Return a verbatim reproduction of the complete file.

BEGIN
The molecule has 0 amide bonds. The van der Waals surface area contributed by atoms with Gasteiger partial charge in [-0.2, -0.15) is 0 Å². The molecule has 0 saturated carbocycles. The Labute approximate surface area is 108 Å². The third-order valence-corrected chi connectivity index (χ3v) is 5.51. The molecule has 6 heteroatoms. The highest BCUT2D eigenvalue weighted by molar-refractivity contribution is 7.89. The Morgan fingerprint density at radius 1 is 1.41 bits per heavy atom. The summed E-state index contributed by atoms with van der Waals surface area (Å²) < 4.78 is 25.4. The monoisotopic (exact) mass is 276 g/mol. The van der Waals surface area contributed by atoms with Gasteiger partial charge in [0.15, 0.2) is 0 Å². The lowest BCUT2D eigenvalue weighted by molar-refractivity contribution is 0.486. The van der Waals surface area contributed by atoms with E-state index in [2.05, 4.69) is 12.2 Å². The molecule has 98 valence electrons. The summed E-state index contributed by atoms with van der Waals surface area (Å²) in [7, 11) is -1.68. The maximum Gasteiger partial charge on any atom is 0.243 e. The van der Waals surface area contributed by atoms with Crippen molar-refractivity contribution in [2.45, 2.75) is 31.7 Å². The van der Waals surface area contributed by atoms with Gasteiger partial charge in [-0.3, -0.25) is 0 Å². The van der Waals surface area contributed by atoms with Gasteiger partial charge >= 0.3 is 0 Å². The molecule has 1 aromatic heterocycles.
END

The molecule has 0 amide bonds. The van der Waals surface area contributed by atoms with Gasteiger partial charge in [-0.2, -0.15) is 0 Å². The molecule has 0 saturated carbocycles. The Labute approximate surface area is 108 Å². The third-order valence-corrected chi connectivity index (χ3v) is 5.51. The molecule has 6 heteroatoms. The highest BCUT2D eigenvalue weighted by molar-refractivity contribution is 7.89. The Morgan fingerprint density at radius 1 is 1.41 bits per heavy atom. The summed E-state index contributed by atoms with van der Waals surface area (Å²) < 4.78 is 25.4. The monoisotopic (exact) mass is 276 g/mol. The van der Waals surface area contributed by atoms with Gasteiger partial charge in [0.15, 0.2) is 0 Å². The lowest BCUT2D eigenvalue weighted by molar-refractivity contribution is 0.486. The van der Waals surface area contributed by atoms with E-state index in [2.05, 4.69) is 12.2 Å². The molecule has 98 valence electrons. The summed E-state index contributed by atoms with van der Waals surface area (Å²) in [7, 11) is -1.68. The maximum Gasteiger partial charge on any atom is 0.243 e. The van der Waals surface area contributed by atoms with Crippen molar-refractivity contribution in [2.45, 2.75) is 31.7 Å². The van der Waals surface area contributed by atoms with Gasteiger partial charge in [-0.3, -0.25) is 0 Å². The van der Waals surface area contributed by atoms with Gasteiger partial charge >= 0.3 is 0 Å². The molecule has 1 aromatic heterocycles.